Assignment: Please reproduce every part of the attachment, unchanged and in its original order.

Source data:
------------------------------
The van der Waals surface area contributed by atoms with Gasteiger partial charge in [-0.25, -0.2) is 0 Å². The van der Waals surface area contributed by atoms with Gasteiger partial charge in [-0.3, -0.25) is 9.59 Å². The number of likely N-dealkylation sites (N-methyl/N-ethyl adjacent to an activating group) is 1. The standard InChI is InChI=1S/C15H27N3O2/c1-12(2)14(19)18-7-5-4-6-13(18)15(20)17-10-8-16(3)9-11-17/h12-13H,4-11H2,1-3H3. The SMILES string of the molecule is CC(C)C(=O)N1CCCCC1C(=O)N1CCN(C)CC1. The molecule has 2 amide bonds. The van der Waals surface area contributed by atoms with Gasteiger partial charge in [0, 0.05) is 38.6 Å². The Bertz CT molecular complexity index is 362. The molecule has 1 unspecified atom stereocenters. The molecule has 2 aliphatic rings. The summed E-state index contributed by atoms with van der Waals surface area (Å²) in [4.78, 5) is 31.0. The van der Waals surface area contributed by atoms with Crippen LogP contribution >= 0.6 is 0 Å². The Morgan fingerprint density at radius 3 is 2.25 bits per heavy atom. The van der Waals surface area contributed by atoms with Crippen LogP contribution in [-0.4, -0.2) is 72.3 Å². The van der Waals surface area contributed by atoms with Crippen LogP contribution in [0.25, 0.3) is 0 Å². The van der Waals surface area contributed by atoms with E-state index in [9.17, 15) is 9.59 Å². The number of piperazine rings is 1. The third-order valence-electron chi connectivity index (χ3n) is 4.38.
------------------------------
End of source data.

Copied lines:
The van der Waals surface area contributed by atoms with Gasteiger partial charge in [-0.25, -0.2) is 0 Å². The van der Waals surface area contributed by atoms with Gasteiger partial charge in [-0.3, -0.25) is 9.59 Å². The number of likely N-dealkylation sites (N-methyl/N-ethyl adjacent to an activating group) is 1. The standard InChI is InChI=1S/C15H27N3O2/c1-12(2)14(19)18-7-5-4-6-13(18)15(20)17-10-8-16(3)9-11-17/h12-13H,4-11H2,1-3H3. The SMILES string of the molecule is CC(C)C(=O)N1CCCCC1C(=O)N1CCN(C)CC1. The molecule has 2 amide bonds. The van der Waals surface area contributed by atoms with Gasteiger partial charge in [0, 0.05) is 38.6 Å². The Bertz CT molecular complexity index is 362. The molecule has 1 unspecified atom stereocenters. The molecule has 2 aliphatic rings. The summed E-state index contributed by atoms with van der Waals surface area (Å²) in [4.78, 5) is 31.0. The van der Waals surface area contributed by atoms with Crippen LogP contribution >= 0.6 is 0 Å². The Morgan fingerprint density at radius 3 is 2.25 bits per heavy atom. The van der Waals surface area contributed by atoms with Crippen LogP contribution in [-0.4, -0.2) is 72.3 Å². The van der Waals surface area contributed by atoms with Crippen LogP contribution in [0.25, 0.3) is 0 Å². The van der Waals surface area contributed by atoms with E-state index in [9.17, 15) is 9.59 Å². The number of piperazine rings is 1. The third-order valence-electron chi connectivity index (χ3n) is 4.38.